Chocolate fish, pineapple lumps and liquorice pipes

Oct 22, 2022
Source: @nzpocketguide/ @professorperiwinkle115/@trinartista/ Instagram

Oh, the lollies and sweets of yesteryear. No wonder I have such bad teeth. But oh, how I loved them – even though they were treats that were hard to come by. We would trek on down to the dairy (corner shop) with a few pennies to slowly choose sweets from big jars on the counter. You would get a big white paper bag full for threepence. Living in New Zealand, chocolate fish were a ‘thing’. They were delicious. Soft, fluffy, pink marshmallow was covered in gorgeous dark chocolate. It tasted of strawberries. And pineapple lumps. Little rectangles of chewy, yellow nougat covered in dark chocolate. They made my mouth water. As a big grown-up, I found some and they tasted a lot different – chemical and artificial. Not nice at all.

And then there was the liquorice. We could buy it in strips, or in rolls. It was delicious and so easy to gobble up quickly. We could buy a liquorice pipe, and sit there pretending we were our granddads with pipes in our mouths. And the ‘fag’ lollies – little white cylinders in a cardboard box with glowing red tips. We would sit there and ‘fag’ away – the closest we would ever come at a young age to a real cigarette – unless we pinched one and choked and coughed behind the bike sheds at school. Gobstoppers were a favourite because they lasted so long. Mum liked them as they kept us quiet for a fair while, although, I would often take mine out to examine the changing colours in all the layers.

Then there were marshmallow ‘eskimos’ – pastel-coloured little men in a packet. I felt a bit like a cannibal eating them. Jaffas were a treat at the movies – too yummy to waste rolling down the aisle like some of the show-off older kids. Snifters were mint and chocolate and were good at removing your fillings. And smokers – smokers were tiny pink lollies that tasted like musk. Mum had them for when we coughed in church. There were also lolly coins with numbers printed on them.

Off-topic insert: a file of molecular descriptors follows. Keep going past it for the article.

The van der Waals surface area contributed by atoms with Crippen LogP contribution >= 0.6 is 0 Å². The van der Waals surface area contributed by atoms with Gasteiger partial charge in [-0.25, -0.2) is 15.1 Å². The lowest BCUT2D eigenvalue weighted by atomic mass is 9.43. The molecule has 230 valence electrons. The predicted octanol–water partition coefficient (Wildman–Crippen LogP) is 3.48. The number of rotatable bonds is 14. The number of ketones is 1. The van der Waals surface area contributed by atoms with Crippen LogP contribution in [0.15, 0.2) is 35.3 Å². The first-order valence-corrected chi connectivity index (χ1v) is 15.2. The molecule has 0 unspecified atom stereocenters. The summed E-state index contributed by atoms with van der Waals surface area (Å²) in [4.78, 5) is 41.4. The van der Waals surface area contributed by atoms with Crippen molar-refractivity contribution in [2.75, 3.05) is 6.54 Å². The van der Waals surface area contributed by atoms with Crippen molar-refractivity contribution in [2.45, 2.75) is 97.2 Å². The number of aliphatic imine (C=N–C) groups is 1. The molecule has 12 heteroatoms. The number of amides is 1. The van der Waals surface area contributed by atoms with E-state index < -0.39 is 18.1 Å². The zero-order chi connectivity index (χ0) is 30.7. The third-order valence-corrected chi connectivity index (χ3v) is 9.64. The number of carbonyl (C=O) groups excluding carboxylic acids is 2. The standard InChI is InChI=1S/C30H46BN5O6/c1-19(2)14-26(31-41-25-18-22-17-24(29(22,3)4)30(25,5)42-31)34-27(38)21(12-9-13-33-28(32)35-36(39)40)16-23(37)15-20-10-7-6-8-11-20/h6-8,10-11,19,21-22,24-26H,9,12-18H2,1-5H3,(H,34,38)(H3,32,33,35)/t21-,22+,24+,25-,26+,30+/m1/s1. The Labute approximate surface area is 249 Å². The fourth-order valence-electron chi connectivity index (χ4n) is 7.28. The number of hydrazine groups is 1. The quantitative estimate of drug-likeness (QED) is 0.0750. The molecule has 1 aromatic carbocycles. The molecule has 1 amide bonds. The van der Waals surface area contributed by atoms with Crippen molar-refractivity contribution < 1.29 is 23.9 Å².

Oh, and the chocolate. A ‘sante’ bar was a small dark or milk chocolate bar which was delicious and very popular. Ice cream was also very popular. I loved hokey pokey which was honeycomb chunks in vanilla ice cream. An eskimo pie was a small ice cream rectangle covered in dark chocolate. You could also buy ice cream slabs in pink wafers. My favourite was the ‘Joy bar’ – a long rectangle of vanilla ice cream with a raspberry jelly thread running through it, covered in dark chocolate, it came in a long box with a little pull tab that lifted it out. It was delicious and such a treat. Finally, the brown ‘derby’ – ice cream in a cone that was dipped into chocolate so it had a hard shell. These were especially delicious and a big family treat.

There were various chocolate bars too, and when I came to Australia I fell in love with the ‘Violet Crumble’. Maybe our taste buds change as we get older. They probably do. I know when I find a new version of some of my old favourites they don’t taste at all as I remember. Sickly sweet and with a slightly chemical aftertaste, they’re no good for my poor old teeth. But things in our childhood seldom stay the same.

What sweets do you remember from your childhood days? Are they still around today?

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